A FEMA computer simulation of the latest quake estimated that as many as 170 bridges on the Big Island could have suffered damage in the temblor, said Bob Fenton, FEMA director of response for the region. More than 50 federal officials were en route to the Big Island to assess damage and begin recovery work, he said.

Lingle told radio station KSSK that she toured the Kona area by helicopter to view the damage, including earth falling into Kealakekua Bay.

"You could see the water was turning brown," said Lingle.

On Hawaii Island, there was some damage in Kailua-Kona and a landslide along a major highway, said Gerard Fryer, a geophysicist at the Pacific Tsunami Center. Officials also said there were reports of people trapped in elevators in Oahu.

In Waikiki, a top tourist destination on Oahu, worried visitors began lining up outside convenience stores for food, water and other supplies. Managers were letting tourists into the darkened stores one at a time.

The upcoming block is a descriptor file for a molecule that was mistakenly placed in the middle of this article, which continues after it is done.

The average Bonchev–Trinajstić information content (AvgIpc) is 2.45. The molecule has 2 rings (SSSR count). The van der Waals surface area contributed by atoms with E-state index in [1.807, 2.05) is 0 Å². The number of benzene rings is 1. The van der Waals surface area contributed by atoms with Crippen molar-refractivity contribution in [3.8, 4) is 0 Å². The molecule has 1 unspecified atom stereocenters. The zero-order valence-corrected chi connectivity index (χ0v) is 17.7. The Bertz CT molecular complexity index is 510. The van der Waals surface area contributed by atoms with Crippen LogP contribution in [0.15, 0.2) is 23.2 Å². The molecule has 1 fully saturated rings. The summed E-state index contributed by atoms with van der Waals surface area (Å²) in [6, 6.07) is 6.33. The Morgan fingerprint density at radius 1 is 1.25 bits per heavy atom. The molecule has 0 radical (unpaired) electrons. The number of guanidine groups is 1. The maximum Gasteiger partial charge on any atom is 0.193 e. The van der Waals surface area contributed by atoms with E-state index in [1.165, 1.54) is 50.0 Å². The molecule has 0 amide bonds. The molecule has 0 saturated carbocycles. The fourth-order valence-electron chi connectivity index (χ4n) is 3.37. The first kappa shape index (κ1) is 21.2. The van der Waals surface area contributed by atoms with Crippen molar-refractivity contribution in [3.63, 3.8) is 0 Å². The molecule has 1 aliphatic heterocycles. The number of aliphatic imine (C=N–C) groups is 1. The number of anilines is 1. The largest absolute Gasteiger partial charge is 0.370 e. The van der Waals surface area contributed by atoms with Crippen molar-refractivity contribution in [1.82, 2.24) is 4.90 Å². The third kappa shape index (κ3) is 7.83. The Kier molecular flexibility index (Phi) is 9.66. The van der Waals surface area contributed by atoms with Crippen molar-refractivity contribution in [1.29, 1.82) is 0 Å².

Karie and Bryan Croes waited an hour to buy bottles of water, chips and bread.

"It's quite a honeymoon story," said Karie Croes, as they sat poolside in lounge chairs surrounded by grocery bags at ResortQuest Waikiki Beach Hotel.

Federal Aviation Administration spokesman Les Dorr said planes were arriving at Honolulu International Airport, but there were few departures. Security checkpoints were without power, so screeners were screening passengers and baggage manually.

Resorts in Kona were asked to keep people close to hotels, Kim told television station KITV. Cruise ships were told to keep tourists on board, and ships that were due to dock were asked to move on to their next location, he said.

"We are dealing with a lot of scared people," he said.

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A vehicle drives around a boulder in the road in the Kohala district of the Big Island of Hawaii, Sunday, Oct. 15, 2006, after a 6.6 magnitude earthquake struck off the coast of the Big Island of Hawaii. The earthquake caused power outages and damage throughout the state.

Michael Darden | The Associated Press

The Big Island has about 167,000 residents, many of them in and around Hilo, on the opposite site of the island from where the quake was centered.